Brown bears, also known in some parts of the world as grizzly bears, are renowned eaters of scrumptious wild freshwater salmon. But while most have witnessed video scenes of these bears steaking it out in the middle of a large river and catching any passerby fish they can, a study published in the journal Conservation Letters indicates that these large bears find most of their salmon in small streams rather than rivers.
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The study, spearheaded by a team of researchers from Oregon State University, utilized a foraging model that was based principally on Alaska’s Wood River basin. The findings showed that small streams offer at least half of all bear-salmon interactions and consumption despite only comprising of approximately 20% of the region’s salmon density. With that in mind, it seems bears favor prey-catching when it involves less effort.
According to the researchers, smaller streams tend to have colder water, which helps salmon populations spawn earlier in the season when warmer waters are unable to provide adequate food sources for bears. Bears do indeed catch and eat salmon from rivers, but food availability can be scarce during certain parts of the season when small streams instead are teeming with tasty salmon ripe enough for the picking.
"Bears profit from these small streams because they offer salmon at unique times of the season," explained Jonathan Armstrong, the lead author of the paper. "To capitalize on plentiful salmon runs, bears need them to be spread across time."
Learning about the importance of small streams as food sources for bears means there are environmental implications for disturbing them when building mines. Mine-builders try not to disturb large rivers, but small streams are considered less imperative due to their size. The new study shows that small streams are just as important to bears as large rivers are, and that disturbing them hinders a critical food source for the animals.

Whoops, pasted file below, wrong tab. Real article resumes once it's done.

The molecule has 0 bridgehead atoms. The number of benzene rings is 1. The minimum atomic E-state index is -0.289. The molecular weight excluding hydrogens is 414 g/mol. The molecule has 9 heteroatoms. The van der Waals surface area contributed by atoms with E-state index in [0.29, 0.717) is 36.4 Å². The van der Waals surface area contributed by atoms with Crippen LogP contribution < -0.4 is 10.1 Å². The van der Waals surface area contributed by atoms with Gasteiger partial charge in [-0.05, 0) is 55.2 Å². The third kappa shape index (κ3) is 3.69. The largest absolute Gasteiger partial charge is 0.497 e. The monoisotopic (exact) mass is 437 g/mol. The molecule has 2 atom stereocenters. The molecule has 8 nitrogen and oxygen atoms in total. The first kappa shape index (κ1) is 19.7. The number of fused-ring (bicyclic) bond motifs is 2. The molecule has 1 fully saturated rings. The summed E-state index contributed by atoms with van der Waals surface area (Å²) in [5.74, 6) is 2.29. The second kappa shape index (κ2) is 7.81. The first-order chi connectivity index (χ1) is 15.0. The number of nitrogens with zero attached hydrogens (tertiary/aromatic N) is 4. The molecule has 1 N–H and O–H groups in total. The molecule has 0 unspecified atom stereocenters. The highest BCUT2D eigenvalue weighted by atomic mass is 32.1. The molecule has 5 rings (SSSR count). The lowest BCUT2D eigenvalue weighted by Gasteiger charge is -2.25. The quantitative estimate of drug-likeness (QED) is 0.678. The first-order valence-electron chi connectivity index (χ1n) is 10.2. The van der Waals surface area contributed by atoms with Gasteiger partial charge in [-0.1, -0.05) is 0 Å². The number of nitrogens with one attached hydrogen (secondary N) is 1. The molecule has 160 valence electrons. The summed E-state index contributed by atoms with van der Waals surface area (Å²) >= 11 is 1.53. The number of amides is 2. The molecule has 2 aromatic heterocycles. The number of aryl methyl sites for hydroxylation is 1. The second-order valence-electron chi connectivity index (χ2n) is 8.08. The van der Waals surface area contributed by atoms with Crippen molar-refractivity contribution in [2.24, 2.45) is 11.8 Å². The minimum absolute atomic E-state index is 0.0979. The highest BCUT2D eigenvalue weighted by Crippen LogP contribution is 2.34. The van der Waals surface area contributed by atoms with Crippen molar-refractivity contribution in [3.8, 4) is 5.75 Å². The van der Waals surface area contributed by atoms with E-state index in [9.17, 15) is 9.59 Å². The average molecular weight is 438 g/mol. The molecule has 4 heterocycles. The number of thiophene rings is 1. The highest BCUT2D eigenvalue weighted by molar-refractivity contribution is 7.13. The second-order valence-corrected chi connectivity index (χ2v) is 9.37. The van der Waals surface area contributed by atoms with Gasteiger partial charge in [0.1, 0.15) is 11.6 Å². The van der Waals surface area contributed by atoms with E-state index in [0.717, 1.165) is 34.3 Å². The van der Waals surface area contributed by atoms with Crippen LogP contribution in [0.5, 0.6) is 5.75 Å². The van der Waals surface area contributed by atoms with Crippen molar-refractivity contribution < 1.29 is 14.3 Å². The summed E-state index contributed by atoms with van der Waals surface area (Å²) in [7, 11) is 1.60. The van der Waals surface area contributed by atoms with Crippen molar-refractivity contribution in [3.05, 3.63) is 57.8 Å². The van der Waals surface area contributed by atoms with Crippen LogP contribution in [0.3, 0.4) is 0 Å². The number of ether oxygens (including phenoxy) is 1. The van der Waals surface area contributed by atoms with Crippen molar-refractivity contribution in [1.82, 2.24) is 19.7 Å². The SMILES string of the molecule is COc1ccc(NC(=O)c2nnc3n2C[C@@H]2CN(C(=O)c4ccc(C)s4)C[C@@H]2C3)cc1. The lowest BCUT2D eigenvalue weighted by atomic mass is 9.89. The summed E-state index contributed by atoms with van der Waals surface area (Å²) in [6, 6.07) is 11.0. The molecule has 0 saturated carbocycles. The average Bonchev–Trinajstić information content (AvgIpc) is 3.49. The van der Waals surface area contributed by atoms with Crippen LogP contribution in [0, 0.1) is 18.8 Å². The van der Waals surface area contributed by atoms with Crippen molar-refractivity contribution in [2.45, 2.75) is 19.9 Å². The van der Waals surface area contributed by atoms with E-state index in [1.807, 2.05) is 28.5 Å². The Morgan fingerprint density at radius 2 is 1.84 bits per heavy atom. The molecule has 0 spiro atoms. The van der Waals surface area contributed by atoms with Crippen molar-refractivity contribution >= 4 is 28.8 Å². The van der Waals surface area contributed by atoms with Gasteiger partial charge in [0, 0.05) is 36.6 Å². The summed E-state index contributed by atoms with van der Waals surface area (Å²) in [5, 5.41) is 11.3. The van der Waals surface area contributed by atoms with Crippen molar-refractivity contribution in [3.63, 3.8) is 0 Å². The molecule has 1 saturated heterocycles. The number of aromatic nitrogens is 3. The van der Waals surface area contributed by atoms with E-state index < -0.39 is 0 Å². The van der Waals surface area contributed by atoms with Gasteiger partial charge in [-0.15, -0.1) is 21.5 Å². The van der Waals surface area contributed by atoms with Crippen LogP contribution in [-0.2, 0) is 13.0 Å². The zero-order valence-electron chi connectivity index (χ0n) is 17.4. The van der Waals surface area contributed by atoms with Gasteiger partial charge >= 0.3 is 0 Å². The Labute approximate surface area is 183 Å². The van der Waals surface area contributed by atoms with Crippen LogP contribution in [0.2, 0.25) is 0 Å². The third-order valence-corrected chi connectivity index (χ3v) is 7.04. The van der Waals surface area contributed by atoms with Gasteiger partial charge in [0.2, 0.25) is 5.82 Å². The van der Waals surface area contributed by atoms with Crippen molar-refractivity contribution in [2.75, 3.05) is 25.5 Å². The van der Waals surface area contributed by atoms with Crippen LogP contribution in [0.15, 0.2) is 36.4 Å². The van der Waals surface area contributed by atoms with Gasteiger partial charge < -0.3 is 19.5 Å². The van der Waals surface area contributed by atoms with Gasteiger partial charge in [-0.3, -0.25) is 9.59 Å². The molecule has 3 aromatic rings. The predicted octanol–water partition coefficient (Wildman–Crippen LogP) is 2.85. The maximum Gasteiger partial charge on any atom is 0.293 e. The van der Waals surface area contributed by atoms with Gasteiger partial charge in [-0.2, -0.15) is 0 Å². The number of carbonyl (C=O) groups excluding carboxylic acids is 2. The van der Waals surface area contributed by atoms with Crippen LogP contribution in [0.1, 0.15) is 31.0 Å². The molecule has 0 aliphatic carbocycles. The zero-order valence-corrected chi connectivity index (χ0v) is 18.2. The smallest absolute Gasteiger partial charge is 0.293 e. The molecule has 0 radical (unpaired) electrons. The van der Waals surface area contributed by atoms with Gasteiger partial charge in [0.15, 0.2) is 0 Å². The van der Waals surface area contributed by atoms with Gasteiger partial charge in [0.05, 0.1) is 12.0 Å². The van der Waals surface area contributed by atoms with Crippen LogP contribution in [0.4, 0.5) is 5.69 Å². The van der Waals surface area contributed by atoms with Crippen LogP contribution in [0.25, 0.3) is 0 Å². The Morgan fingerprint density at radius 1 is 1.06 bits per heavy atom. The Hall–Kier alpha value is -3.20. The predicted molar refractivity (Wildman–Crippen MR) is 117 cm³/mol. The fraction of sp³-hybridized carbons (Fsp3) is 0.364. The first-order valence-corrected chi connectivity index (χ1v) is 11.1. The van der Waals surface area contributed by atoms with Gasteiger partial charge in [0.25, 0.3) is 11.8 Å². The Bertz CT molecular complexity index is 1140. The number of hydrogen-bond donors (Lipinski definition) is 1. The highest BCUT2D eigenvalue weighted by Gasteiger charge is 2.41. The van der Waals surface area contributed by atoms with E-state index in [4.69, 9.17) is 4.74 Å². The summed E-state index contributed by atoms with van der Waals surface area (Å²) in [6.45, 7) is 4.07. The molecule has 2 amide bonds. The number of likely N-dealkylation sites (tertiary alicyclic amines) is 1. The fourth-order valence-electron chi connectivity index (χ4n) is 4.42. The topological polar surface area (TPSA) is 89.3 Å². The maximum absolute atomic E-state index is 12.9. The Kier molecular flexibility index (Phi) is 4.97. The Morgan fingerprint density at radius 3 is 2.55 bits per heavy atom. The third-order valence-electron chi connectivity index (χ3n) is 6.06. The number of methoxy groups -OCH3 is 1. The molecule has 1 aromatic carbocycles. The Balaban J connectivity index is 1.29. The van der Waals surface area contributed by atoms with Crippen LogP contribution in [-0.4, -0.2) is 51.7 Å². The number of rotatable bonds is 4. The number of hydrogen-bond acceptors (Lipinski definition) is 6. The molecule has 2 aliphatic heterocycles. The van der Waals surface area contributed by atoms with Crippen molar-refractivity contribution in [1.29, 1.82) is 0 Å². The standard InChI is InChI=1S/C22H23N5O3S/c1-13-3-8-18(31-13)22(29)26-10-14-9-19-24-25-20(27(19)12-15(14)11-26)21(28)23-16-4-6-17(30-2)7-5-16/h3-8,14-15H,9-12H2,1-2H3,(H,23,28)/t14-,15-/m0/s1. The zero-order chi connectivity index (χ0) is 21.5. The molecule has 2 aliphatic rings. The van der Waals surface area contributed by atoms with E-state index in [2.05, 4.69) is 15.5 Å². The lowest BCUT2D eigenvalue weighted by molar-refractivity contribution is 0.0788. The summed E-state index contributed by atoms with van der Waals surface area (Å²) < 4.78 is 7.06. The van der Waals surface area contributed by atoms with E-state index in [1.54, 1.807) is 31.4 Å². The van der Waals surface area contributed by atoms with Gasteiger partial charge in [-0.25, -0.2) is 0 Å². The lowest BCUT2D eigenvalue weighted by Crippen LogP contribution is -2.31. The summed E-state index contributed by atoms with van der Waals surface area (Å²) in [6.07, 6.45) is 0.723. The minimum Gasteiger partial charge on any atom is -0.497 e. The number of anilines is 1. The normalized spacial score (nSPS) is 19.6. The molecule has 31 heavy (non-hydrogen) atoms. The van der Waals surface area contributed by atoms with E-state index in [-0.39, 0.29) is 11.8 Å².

"When people want to build a large mine, they think these streams don't matter because they represent a small fraction a watershed, in terms of area or salmon abundance," Armstrong added. "If we pose a different question and ask which habitats are important for the ecosystem, then small streams become particularly relevant."
Small streams are not just important to adult bears, but also to juveniles who aren’t large enough to tackle the treacherous currents in large rivers. Adult bears rely on them to begin fattening up after coming out of hibernation, and juvenile bears need these food sources to grow big and strong. Destroying small streams in favor of mines is comparable to a direct assault on bear populations.
"Having these streams means they can start eating salmon in early July, which is about six weeks before the river- and lake-salmon populations start spawning and become available to bears," Armstrong said. "It's an incredible foraging opportunity for bears."
Given the apparent circumstances of the situation, it should be interesting to see how conservationists will deal with the preservation of food sources for native bear populations. As large-scale development projects such as the proposed Pebble Mine are introduced, conservationists will need to ensure that wildlife and their food sources aren’t disturbed.